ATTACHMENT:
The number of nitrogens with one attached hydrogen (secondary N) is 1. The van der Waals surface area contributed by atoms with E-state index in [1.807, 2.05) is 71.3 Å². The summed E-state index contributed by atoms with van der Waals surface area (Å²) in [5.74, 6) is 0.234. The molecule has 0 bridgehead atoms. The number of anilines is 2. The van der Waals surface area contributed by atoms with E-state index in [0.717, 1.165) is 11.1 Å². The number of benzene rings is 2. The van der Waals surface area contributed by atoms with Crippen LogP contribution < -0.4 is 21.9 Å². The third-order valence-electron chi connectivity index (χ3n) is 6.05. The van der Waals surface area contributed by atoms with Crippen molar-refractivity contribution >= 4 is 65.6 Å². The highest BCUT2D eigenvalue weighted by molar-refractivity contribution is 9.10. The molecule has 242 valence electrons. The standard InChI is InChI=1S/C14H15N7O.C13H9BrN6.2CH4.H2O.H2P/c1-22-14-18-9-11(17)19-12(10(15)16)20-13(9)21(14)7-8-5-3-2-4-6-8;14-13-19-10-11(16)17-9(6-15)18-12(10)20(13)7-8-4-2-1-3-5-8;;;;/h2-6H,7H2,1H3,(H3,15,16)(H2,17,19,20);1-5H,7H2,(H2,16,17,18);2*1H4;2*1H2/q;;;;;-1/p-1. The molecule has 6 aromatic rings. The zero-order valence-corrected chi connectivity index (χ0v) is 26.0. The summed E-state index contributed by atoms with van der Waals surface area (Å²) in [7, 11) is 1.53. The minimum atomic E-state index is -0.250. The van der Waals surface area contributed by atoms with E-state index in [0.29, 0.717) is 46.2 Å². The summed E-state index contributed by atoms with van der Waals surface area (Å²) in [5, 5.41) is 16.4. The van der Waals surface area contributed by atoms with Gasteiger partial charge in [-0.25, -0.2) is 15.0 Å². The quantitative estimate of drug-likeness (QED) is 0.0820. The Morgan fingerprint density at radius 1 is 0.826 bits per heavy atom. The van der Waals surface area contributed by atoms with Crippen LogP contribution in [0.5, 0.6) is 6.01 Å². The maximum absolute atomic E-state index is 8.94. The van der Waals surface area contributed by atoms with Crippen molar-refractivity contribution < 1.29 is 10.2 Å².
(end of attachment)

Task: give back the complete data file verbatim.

The number of nitrogens with one attached hydrogen (secondary N) is 1. The van der Waals surface area contributed by atoms with E-state index in [1.807, 2.05) is 71.3 Å². The summed E-state index contributed by atoms with van der Waals surface area (Å²) in [5.74, 6) is 0.234. The molecule has 0 bridgehead atoms. The number of anilines is 2. The van der Waals surface area contributed by atoms with E-state index in [0.717, 1.165) is 11.1 Å². The number of benzene rings is 2. The van der Waals surface area contributed by atoms with Crippen LogP contribution < -0.4 is 21.9 Å². The third-order valence-electron chi connectivity index (χ3n) is 6.05. The van der Waals surface area contributed by atoms with Crippen molar-refractivity contribution >= 4 is 65.6 Å². The highest BCUT2D eigenvalue weighted by molar-refractivity contribution is 9.10. The molecule has 242 valence electrons. The standard InChI is InChI=1S/C14H15N7O.C13H9BrN6.2CH4.H2O.H2P/c1-22-14-18-9-11(17)19-12(10(15)16)20-13(9)21(14)7-8-5-3-2-4-6-8;14-13-19-10-11(16)17-9(6-15)18-12(10)20(13)7-8-4-2-1-3-5-8;;;;/h2-6H,7H2,1H3,(H3,15,16)(H2,17,19,20);1-5H,7H2,(H2,16,17,18);2*1H4;2*1H2/q;;;;;-1/p-1. The molecule has 6 aromatic rings. The zero-order valence-corrected chi connectivity index (χ0v) is 26.0. The summed E-state index contributed by atoms with van der Waals surface area (Å²) in [7, 11) is 1.53. The minimum atomic E-state index is -0.250. The van der Waals surface area contributed by atoms with E-state index in [0.29, 0.717) is 46.2 Å². The summed E-state index contributed by atoms with van der Waals surface area (Å²) in [5, 5.41) is 16.4. The van der Waals surface area contributed by atoms with Gasteiger partial charge in [-0.25, -0.2) is 15.0 Å². The quantitative estimate of drug-likeness (QED) is 0.0820. The Morgan fingerprint density at radius 1 is 0.826 bits per heavy atom. The van der Waals surface area contributed by atoms with Crippen LogP contribution in [0.5, 0.6) is 6.01 Å². The maximum absolute atomic E-state index is 8.94. The van der Waals surface area contributed by atoms with Crippen molar-refractivity contribution < 1.29 is 10.2 Å².